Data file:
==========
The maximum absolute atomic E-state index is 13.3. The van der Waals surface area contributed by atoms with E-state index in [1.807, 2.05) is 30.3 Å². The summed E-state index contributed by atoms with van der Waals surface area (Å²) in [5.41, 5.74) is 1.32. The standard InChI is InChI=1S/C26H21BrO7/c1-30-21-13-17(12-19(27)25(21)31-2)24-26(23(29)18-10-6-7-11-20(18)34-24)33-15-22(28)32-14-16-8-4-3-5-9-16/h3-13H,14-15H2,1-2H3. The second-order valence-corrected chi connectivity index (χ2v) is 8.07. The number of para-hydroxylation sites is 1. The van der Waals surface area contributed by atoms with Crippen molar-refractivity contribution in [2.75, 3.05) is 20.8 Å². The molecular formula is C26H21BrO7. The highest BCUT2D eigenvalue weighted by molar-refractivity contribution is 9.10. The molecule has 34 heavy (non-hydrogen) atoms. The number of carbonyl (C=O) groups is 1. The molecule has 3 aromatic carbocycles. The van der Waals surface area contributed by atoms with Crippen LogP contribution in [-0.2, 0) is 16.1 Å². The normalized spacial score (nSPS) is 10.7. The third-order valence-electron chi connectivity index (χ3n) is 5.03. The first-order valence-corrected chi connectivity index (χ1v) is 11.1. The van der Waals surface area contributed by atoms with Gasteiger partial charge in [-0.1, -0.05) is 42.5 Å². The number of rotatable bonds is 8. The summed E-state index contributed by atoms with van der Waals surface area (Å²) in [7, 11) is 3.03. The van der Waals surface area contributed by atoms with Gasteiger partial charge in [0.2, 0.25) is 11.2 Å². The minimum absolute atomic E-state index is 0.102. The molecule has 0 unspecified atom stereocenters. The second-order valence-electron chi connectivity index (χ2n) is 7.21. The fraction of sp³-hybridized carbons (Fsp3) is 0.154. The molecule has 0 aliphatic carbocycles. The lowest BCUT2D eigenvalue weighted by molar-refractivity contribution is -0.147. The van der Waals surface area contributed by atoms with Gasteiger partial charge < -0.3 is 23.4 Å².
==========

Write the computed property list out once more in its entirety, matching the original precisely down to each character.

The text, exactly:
The maximum absolute atomic E-state index is 13.3. The van der Waals surface area contributed by atoms with E-state index in [1.807, 2.05) is 30.3 Å². The summed E-state index contributed by atoms with van der Waals surface area (Å²) in [5.41, 5.74) is 1.32. The standard InChI is InChI=1S/C26H21BrO7/c1-30-21-13-17(12-19(27)25(21)31-2)24-26(23(29)18-10-6-7-11-20(18)34-24)33-15-22(28)32-14-16-8-4-3-5-9-16/h3-13H,14-15H2,1-2H3. The second-order valence-corrected chi connectivity index (χ2v) is 8.07. The number of para-hydroxylation sites is 1. The van der Waals surface area contributed by atoms with Crippen molar-refractivity contribution in [2.75, 3.05) is 20.8 Å². The molecular formula is C26H21BrO7. The highest BCUT2D eigenvalue weighted by molar-refractivity contribution is 9.10. The molecule has 34 heavy (non-hydrogen) atoms. The number of carbonyl (C=O) groups is 1. The molecule has 3 aromatic carbocycles. The van der Waals surface area contributed by atoms with Crippen LogP contribution in [-0.2, 0) is 16.1 Å². The normalized spacial score (nSPS) is 10.7. The third-order valence-electron chi connectivity index (χ3n) is 5.03. The first-order valence-corrected chi connectivity index (χ1v) is 11.1. The van der Waals surface area contributed by atoms with Gasteiger partial charge in [-0.1, -0.05) is 42.5 Å². The number of rotatable bonds is 8. The summed E-state index contributed by atoms with van der Waals surface area (Å²) in [7, 11) is 3.03. The van der Waals surface area contributed by atoms with Gasteiger partial charge in [0.2, 0.25) is 11.2 Å². The minimum absolute atomic E-state index is 0.102. The molecule has 0 unspecified atom stereocenters. The second-order valence-electron chi connectivity index (χ2n) is 7.21. The fraction of sp³-hybridized carbons (Fsp3) is 0.154. The molecule has 0 aliphatic carbocycles. The lowest BCUT2D eigenvalue weighted by molar-refractivity contribution is -0.147. The van der Waals surface area contributed by atoms with Gasteiger partial charge < -0.3 is 23.4 Å².